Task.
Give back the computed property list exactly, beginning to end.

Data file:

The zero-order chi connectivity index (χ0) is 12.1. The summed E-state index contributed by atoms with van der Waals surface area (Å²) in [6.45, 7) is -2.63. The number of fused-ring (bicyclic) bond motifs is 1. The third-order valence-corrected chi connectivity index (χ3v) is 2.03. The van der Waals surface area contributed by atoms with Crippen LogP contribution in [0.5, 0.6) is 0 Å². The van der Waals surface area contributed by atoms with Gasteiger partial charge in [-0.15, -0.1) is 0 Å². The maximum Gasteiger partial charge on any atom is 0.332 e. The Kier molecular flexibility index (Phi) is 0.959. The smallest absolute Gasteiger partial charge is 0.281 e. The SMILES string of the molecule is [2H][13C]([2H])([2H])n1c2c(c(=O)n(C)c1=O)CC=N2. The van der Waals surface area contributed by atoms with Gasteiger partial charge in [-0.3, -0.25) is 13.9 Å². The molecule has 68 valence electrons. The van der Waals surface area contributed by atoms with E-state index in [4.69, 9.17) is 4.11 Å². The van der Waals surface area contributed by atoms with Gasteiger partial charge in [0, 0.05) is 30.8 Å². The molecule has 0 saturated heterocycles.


The zero-order chi connectivity index (χ0) is 12.1. The summed E-state index contributed by atoms with van der Waals surface area (Å²) in [6.45, 7) is -2.63. The number of fused-ring (bicyclic) bond motifs is 1. The third-order valence-corrected chi connectivity index (χ3v) is 2.03. The van der Waals surface area contributed by atoms with Crippen LogP contribution in [0.5, 0.6) is 0 Å². The van der Waals surface area contributed by atoms with Gasteiger partial charge in [-0.15, -0.1) is 0 Å². The maximum Gasteiger partial charge on any atom is 0.332 e. The Kier molecular flexibility index (Phi) is 0.959. The smallest absolute Gasteiger partial charge is 0.281 e. The SMILES string of the molecule is [2H][13C]([2H])([2H])n1c2c(c(=O)n(C)c1=O)CC=N2. The van der Waals surface area contributed by atoms with Gasteiger partial charge in [-0.3, -0.25) is 13.9 Å². The molecule has 68 valence electrons. The van der Waals surface area contributed by atoms with E-state index in [4.69, 9.17) is 4.11 Å². The van der Waals surface area contributed by atoms with Gasteiger partial charge in [0, 0.05) is 30.8 Å². The molecule has 0 saturated heterocycles.